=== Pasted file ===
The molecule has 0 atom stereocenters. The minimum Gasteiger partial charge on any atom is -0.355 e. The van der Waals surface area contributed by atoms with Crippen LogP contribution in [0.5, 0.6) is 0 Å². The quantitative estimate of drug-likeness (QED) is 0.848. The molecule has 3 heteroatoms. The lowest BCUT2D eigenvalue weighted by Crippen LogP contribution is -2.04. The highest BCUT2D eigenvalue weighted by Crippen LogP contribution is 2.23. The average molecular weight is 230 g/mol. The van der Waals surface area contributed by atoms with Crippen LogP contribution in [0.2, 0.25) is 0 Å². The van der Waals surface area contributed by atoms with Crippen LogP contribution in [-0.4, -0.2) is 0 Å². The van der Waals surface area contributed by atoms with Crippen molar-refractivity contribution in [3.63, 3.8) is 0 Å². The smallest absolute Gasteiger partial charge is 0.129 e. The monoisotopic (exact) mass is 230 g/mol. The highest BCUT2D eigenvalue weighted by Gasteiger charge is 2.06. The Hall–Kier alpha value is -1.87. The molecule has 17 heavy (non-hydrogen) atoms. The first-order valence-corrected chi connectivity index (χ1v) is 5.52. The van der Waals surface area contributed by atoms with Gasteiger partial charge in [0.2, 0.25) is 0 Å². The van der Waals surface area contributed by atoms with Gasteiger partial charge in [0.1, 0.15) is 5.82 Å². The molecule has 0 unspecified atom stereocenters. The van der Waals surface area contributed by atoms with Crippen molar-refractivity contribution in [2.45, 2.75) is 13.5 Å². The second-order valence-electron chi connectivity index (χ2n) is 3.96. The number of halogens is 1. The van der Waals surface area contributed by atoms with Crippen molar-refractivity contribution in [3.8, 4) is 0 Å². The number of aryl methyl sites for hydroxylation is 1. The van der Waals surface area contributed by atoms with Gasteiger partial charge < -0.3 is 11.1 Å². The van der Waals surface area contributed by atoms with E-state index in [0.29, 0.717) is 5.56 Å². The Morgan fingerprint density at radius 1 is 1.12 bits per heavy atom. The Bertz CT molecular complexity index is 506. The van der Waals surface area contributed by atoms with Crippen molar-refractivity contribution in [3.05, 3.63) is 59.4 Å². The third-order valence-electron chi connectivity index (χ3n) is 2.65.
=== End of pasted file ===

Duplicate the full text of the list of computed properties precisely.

The molecule has 0 atom stereocenters. The minimum Gasteiger partial charge on any atom is -0.355 e. The van der Waals surface area contributed by atoms with Crippen LogP contribution in [0.5, 0.6) is 0 Å². The quantitative estimate of drug-likeness (QED) is 0.848. The molecule has 3 heteroatoms. The lowest BCUT2D eigenvalue weighted by Crippen LogP contribution is -2.04. The highest BCUT2D eigenvalue weighted by Crippen LogP contribution is 2.23. The average molecular weight is 230 g/mol. The van der Waals surface area contributed by atoms with Crippen LogP contribution in [0.2, 0.25) is 0 Å². The van der Waals surface area contributed by atoms with Crippen LogP contribution in [-0.4, -0.2) is 0 Å². The van der Waals surface area contributed by atoms with Crippen molar-refractivity contribution in [3.63, 3.8) is 0 Å². The smallest absolute Gasteiger partial charge is 0.129 e. The monoisotopic (exact) mass is 230 g/mol. The highest BCUT2D eigenvalue weighted by Gasteiger charge is 2.06. The Hall–Kier alpha value is -1.87. The molecule has 17 heavy (non-hydrogen) atoms. The first-order valence-corrected chi connectivity index (χ1v) is 5.52. The van der Waals surface area contributed by atoms with Gasteiger partial charge in [0.2, 0.25) is 0 Å². The van der Waals surface area contributed by atoms with Gasteiger partial charge in [0.1, 0.15) is 5.82 Å². The molecule has 0 unspecified atom stereocenters. The van der Waals surface area contributed by atoms with Crippen molar-refractivity contribution in [2.45, 2.75) is 13.5 Å². The second-order valence-electron chi connectivity index (χ2n) is 3.96. The number of halogens is 1. The van der Waals surface area contributed by atoms with Crippen molar-refractivity contribution in [3.8, 4) is 0 Å². The number of aryl methyl sites for hydroxylation is 1. The van der Waals surface area contributed by atoms with Gasteiger partial charge < -0.3 is 11.1 Å². The van der Waals surface area contributed by atoms with E-state index in [0.29, 0.717) is 5.56 Å². The Morgan fingerprint density at radius 1 is 1.12 bits per heavy atom. The Bertz CT molecular complexity index is 506. The van der Waals surface area contributed by atoms with Crippen molar-refractivity contribution in [3.05, 3.63) is 59.4 Å². The third-order valence-electron chi connectivity index (χ3n) is 2.65.